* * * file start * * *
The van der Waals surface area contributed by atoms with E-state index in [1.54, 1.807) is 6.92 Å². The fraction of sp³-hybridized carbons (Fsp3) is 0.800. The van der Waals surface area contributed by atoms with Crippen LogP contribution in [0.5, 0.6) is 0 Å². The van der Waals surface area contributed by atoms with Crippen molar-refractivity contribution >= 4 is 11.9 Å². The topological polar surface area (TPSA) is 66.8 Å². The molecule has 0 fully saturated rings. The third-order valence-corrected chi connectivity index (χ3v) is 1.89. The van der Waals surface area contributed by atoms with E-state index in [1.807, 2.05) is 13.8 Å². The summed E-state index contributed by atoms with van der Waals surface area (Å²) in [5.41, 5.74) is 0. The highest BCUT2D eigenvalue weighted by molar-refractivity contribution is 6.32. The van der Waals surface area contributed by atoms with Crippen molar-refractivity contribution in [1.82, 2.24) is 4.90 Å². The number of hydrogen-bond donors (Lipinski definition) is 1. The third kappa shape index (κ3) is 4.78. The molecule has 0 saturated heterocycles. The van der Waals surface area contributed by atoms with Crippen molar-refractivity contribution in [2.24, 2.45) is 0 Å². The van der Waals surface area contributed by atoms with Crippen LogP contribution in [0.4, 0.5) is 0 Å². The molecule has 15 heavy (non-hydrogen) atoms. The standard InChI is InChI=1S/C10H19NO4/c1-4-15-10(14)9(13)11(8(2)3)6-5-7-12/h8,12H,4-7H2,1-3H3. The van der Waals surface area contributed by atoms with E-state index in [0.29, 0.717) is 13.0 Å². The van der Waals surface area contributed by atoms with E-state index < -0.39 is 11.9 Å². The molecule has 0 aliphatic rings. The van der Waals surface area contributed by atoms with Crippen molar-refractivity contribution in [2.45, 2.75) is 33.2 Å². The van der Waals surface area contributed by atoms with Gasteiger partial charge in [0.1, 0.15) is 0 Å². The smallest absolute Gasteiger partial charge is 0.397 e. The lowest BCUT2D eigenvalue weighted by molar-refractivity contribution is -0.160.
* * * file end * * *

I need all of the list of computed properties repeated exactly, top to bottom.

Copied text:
The van der Waals surface area contributed by atoms with E-state index in [1.54, 1.807) is 6.92 Å². The fraction of sp³-hybridized carbons (Fsp3) is 0.800. The van der Waals surface area contributed by atoms with Crippen LogP contribution in [0.5, 0.6) is 0 Å². The van der Waals surface area contributed by atoms with Crippen molar-refractivity contribution >= 4 is 11.9 Å². The topological polar surface area (TPSA) is 66.8 Å². The molecule has 0 fully saturated rings. The third-order valence-corrected chi connectivity index (χ3v) is 1.89. The van der Waals surface area contributed by atoms with E-state index in [1.807, 2.05) is 13.8 Å². The summed E-state index contributed by atoms with van der Waals surface area (Å²) in [5.41, 5.74) is 0. The highest BCUT2D eigenvalue weighted by molar-refractivity contribution is 6.32. The van der Waals surface area contributed by atoms with Crippen molar-refractivity contribution in [1.82, 2.24) is 4.90 Å². The number of hydrogen-bond donors (Lipinski definition) is 1. The third kappa shape index (κ3) is 4.78. The molecule has 0 saturated heterocycles. The van der Waals surface area contributed by atoms with Crippen molar-refractivity contribution in [2.24, 2.45) is 0 Å². The van der Waals surface area contributed by atoms with Crippen LogP contribution in [0.4, 0.5) is 0 Å². The molecule has 15 heavy (non-hydrogen) atoms. The standard InChI is InChI=1S/C10H19NO4/c1-4-15-10(14)9(13)11(8(2)3)6-5-7-12/h8,12H,4-7H2,1-3H3. The van der Waals surface area contributed by atoms with E-state index in [0.29, 0.717) is 13.0 Å². The van der Waals surface area contributed by atoms with E-state index < -0.39 is 11.9 Å². The molecule has 0 aliphatic rings. The van der Waals surface area contributed by atoms with Crippen molar-refractivity contribution in [2.45, 2.75) is 33.2 Å². The van der Waals surface area contributed by atoms with Gasteiger partial charge in [0.1, 0.15) is 0 Å². The smallest absolute Gasteiger partial charge is 0.397 e. The lowest BCUT2D eigenvalue weighted by molar-refractivity contribution is -0.160.